Putting everything under one label, takes away nuance. It diverts from the fact that, within conversations about mens gender behaviors, roles and rights, there is a huge spectrum of views and many of them don’t overlap/agree. The red pill guys don’t agree with the blue pill guys. The pick up artists don’t agree with the MGTOW followers. The MGTOW followers don’t all agree with each other. The incels don’t agree with anyone.

The Proper Blokes Club? They just want to go for a walk and talk about golf.

To label all of these different ideas, ideologies and discussions together as just being one big agreeing group is wrong.

But it’s not too difficult to realise why this term is used?

It’s much easier to dismiss the whole thing that way? Even if the angry red pill guy, posting negative comments on womens pictures online is miles away, ideologically from the chaps talking about their mental health struggles – it is much easier to dismiss them all if they are associated together?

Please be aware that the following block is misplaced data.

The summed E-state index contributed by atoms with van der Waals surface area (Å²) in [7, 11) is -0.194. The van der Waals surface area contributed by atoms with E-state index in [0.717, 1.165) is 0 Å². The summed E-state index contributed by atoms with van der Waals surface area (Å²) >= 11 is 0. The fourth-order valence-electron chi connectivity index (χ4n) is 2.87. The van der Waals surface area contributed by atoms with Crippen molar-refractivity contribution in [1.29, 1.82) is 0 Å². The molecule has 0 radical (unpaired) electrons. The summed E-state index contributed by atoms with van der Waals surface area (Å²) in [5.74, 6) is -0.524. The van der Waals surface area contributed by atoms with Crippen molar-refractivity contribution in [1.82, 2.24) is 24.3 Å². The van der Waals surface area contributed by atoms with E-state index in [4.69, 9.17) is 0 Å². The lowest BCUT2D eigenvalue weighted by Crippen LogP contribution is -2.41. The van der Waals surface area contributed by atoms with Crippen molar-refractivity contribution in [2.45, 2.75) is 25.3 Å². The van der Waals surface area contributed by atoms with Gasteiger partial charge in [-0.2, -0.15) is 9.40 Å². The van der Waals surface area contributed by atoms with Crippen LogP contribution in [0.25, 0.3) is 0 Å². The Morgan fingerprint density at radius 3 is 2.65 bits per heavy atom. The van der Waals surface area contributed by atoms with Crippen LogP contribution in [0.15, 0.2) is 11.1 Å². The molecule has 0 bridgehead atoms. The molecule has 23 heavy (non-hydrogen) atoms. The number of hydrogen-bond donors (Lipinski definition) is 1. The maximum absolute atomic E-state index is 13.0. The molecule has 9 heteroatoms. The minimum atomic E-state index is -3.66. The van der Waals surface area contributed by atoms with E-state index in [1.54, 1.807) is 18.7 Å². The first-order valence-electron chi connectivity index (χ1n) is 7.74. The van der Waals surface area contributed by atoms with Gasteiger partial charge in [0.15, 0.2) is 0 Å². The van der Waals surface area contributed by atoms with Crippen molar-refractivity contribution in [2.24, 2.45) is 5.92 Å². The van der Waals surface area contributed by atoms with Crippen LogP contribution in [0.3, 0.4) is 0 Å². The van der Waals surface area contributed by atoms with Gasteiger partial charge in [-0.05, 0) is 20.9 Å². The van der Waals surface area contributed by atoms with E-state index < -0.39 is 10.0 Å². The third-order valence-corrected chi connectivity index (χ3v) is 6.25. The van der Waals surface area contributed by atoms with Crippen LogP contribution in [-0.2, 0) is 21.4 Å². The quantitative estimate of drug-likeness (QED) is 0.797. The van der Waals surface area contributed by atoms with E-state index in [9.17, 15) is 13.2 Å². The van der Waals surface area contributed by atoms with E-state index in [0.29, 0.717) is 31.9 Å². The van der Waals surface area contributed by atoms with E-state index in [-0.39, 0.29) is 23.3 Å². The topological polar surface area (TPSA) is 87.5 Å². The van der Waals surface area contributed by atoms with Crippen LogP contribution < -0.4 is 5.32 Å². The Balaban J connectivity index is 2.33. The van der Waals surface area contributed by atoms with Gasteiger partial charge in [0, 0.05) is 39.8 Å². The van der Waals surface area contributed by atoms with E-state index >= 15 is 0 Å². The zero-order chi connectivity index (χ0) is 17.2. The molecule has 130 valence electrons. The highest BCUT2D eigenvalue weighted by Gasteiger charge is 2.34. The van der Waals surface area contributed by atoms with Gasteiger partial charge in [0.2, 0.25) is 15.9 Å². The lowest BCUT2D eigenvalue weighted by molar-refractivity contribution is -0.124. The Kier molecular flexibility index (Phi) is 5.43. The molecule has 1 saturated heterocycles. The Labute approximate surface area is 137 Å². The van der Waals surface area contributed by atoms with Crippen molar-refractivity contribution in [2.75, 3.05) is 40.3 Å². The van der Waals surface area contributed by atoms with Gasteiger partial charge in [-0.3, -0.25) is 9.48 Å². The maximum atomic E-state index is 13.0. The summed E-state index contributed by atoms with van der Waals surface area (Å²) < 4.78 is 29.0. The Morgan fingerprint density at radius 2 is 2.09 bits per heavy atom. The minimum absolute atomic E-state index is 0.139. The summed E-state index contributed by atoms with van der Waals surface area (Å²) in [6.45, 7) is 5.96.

And critical social theories have laid the groundwork for this type of thinking of course.

“The manosphere” then gives a simple continuum to the ideas from patriarchy theory in feminism and from critical social theories which have become mainstreamed in the last 10 years. In those ideas, men as a class/group, don’t really have any problems – they ARE the problems. Misandry doesn’t really exist (or it does but is totally inconsequential). Any problems men do have are their own fault entirely.

To a large number of people, men, as a whole class, are just inherently bad and evil. They’ll club together into groups to devise ways of doing their evil.